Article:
1. The film was based on a real-life story. In the 1980s, there was an epidemic of people dying in their sleep during nightmares. They were mostly immigrants from Cambodia, and the condition became known as Asian death syndrome. Wes Craven read about the story in a newspaper article, and got the idea for a serial killer who stalks victims in their sleep.
2. The red and green stripes of Freddy Krueger’s jumper were picked by Craven after he read in a science journal that they were the most clashing colours to the human retina.
3. Krueger was partly inspired by a man who scared Wes Craven as a kid. The man was drunk and wandering down the Cravens’ street, wearing a hat similar to Freddy Krueger’s. He woke Wes up, and when Wes went to the window the man looked straight at him. Craven was so terrified he ran to wake up his brother.
4. Freddy Krueger was named after Craven’s school bully Fred Krueger.
5. Craven’s interest in horror was partly inspired by a time he killed a rat with a bow and arrow as a child. The animal let out a blood-curdling scream but didn’t die, so Craven had to finish it off, which took many attempts. It made him realise how much effort you have to go to to kill something, which horrified him.
6. The actor cast to play the coroner in the movie recommended a musician friend of his who played in a rockabilly band for the part of Nancy's boyfriend, Glen. The guy’s name was Johnny Depp.
7. The film was Depp’s first movie role. His death scene involved tipping around 500 gallons of fake blood into an upside-down, rotating bedroom set.
9. Charlie Sheen was originally cast as Glen, but they couldn’t afford his $3,000-a-week fee.
10. The blood fountain ended up going all over the stage and electrics, and caused a power cut on set.
11. The blood was made from water and Karo syrup, and destroyed several cameras.
12. The filmmakers used a sound effect called vari-speed to slow down actor Robert Englund’s Freddy Krueger voice and make it more frightening.
13. Englund is a trained Shakespearean actor, and in real life is said to be charming and sweet.
14. A Nightmare on Elm Street was shot on the same stage used to film the TV series I Love Lucy.
15. There were three different versions of Freddy’s bladed glove – one made of balsa wood, one made of rubber, and a real one made with fish knives known as “the hero glove”, which could actually cut things.
16. Every time someone put on the hero glove they injured themselves because it was incredibly sharp, and if you closed your fist the blades cut your arm.
17. The hero glove was so heavy it made Robert Englund’s shoulder droop, which became part of Freddy’s look.
18. Freddy’s appearance was partly inspired by the main character in a series of pulp novels from the 1930s called The Shadow.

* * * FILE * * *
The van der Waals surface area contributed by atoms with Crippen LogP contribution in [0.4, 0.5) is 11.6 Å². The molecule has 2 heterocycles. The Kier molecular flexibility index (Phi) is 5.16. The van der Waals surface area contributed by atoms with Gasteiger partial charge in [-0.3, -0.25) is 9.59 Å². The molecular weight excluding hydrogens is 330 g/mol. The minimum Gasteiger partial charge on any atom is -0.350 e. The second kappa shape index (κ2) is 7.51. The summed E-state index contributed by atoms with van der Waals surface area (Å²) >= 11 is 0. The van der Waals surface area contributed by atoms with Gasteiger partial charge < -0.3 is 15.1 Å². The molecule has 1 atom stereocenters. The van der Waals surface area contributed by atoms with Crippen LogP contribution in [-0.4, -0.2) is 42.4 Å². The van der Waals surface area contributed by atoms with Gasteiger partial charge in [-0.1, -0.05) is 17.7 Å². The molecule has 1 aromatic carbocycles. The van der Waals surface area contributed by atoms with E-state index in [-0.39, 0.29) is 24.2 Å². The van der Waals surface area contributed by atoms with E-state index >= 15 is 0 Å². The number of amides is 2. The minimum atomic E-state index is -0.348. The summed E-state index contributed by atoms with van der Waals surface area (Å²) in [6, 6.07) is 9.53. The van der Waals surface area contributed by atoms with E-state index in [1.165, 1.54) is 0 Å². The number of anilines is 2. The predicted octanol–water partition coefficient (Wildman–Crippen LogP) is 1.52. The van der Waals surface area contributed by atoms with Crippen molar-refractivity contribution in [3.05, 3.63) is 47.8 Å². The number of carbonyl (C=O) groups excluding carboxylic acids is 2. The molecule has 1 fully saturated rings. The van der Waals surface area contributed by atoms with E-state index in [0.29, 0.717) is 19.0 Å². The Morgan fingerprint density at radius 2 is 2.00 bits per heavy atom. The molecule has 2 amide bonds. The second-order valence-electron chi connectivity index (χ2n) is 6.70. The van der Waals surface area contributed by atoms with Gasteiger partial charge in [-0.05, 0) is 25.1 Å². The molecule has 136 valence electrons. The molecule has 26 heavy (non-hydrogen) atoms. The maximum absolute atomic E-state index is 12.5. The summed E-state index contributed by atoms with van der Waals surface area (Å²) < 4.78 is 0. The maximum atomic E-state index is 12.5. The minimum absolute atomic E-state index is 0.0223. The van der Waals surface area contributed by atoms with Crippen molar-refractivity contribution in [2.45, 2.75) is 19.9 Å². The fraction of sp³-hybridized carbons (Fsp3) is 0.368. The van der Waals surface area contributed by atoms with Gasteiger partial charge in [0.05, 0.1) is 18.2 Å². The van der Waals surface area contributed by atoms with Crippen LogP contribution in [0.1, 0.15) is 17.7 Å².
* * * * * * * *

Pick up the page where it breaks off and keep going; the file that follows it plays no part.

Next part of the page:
19. The Freddy makeup took around 3.5 hours to finish each day.
20. Englund wore the makeup – which covered all of his skin – for 12 to 15 hours a day. He said he was boiling hot underneath it.
21. One day the crew went to a Thai restaurant across the street from the set for a meal, with Englund wearing the full Freddy makeup. The waiter was so frightened he dropped his tray and ran out of the restaurant.
22. Elm Street was the name of the street where JFK was shot. Craven said it’s the street “where innocence ended”.
23. The revolving room set used for Tina’s death scene, where she is dragged up the walls and across the ceiling, was inspired by a set in a Fred Astaire film, Royal Wedding, where Astaire danced up the walls.
24. Amanda Wyss, who played Tina, got bad vertigo in the spinning room during filming.
25. Wyss said her terror during her death scene was 75% real.
26. For the scene where Tina stalks Nancy in a body bag, Wyss was zipped up inside a real body bag the film crew got from the local morgue, which she said was terrifying.
27. Jsu Garcia, the actor who played Rod Lane, was addicted to heroin and had been homeless when he got cast in the movie. He would snort drugs in the bathroom on set, and was high during the jail scene.
28. The stairs in the “sticky stair” scene were filled with Bisquick oatmeal, which cost $12 and conveniently matched the carpet colour.
29. Producer Rachel Talalay said the film was so frightening, the crew were scared filming it, despite all the lights and cameras, and the fact that they knew exactly how everything was done.
30. The movie made $24 million.
31. Craven’s mother never watched any of his films until she was in her late eighties. She’d say to him, “Honey, why don’t you make nice films?”